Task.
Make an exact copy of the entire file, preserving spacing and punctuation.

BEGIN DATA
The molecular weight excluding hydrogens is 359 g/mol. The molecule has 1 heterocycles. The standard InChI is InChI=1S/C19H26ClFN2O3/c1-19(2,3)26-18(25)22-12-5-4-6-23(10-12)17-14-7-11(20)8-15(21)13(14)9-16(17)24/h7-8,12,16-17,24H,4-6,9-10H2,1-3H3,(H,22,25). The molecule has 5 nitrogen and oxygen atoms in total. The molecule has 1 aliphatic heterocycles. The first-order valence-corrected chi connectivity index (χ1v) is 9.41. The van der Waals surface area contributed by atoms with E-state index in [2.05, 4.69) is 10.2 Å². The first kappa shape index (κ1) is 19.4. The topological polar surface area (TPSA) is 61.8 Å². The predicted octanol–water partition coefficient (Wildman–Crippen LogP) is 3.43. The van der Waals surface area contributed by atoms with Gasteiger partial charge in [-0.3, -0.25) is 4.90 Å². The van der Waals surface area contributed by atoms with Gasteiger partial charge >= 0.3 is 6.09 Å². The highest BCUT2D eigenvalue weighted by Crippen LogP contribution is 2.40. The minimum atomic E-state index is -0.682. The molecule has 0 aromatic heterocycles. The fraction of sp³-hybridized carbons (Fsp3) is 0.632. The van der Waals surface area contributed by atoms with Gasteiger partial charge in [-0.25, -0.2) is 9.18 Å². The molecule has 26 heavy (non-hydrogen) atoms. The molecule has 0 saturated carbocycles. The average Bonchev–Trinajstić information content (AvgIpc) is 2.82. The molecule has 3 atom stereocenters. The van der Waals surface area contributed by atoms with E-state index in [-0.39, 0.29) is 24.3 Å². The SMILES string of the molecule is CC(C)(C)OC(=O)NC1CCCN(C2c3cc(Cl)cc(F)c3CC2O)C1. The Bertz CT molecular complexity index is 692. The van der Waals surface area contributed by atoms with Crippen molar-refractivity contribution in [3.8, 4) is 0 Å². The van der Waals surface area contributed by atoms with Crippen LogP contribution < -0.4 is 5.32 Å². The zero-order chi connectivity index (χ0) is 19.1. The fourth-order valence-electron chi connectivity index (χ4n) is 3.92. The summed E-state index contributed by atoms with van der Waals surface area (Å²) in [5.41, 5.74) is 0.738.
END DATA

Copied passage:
The molecular weight excluding hydrogens is 359 g/mol. The molecule has 1 heterocycles. The standard InChI is InChI=1S/C19H26ClFN2O3/c1-19(2,3)26-18(25)22-12-5-4-6-23(10-12)17-14-7-11(20)8-15(21)13(14)9-16(17)24/h7-8,12,16-17,24H,4-6,9-10H2,1-3H3,(H,22,25). The molecule has 5 nitrogen and oxygen atoms in total. The molecule has 1 aliphatic heterocycles. The first-order valence-corrected chi connectivity index (χ1v) is 9.41. The van der Waals surface area contributed by atoms with E-state index in [2.05, 4.69) is 10.2 Å². The first kappa shape index (κ1) is 19.4. The topological polar surface area (TPSA) is 61.8 Å². The predicted octanol–water partition coefficient (Wildman–Crippen LogP) is 3.43. The van der Waals surface area contributed by atoms with Gasteiger partial charge in [-0.3, -0.25) is 4.90 Å². The van der Waals surface area contributed by atoms with Gasteiger partial charge >= 0.3 is 6.09 Å². The highest BCUT2D eigenvalue weighted by Crippen LogP contribution is 2.40. The minimum atomic E-state index is -0.682. The molecule has 0 aromatic heterocycles. The fraction of sp³-hybridized carbons (Fsp3) is 0.632. The van der Waals surface area contributed by atoms with Gasteiger partial charge in [-0.25, -0.2) is 9.18 Å². The molecule has 26 heavy (non-hydrogen) atoms. The molecule has 0 saturated carbocycles. The average Bonchev–Trinajstić information content (AvgIpc) is 2.82. The molecule has 3 atom stereocenters. The van der Waals surface area contributed by atoms with E-state index in [-0.39, 0.29) is 24.3 Å². The SMILES string of the molecule is CC(C)(C)OC(=O)NC1CCCN(C2c3cc(Cl)cc(F)c3CC2O)C1. The Bertz CT molecular complexity index is 692. The van der Waals surface area contributed by atoms with Crippen molar-refractivity contribution in [3.8, 4) is 0 Å². The van der Waals surface area contributed by atoms with Crippen LogP contribution < -0.4 is 5.32 Å². The zero-order chi connectivity index (χ0) is 19.1. The fourth-order valence-electron chi connectivity index (χ4n) is 3.92. The summed E-state index contributed by atoms with van der Waals surface area (Å²) in [5.41, 5.74) is 0.738.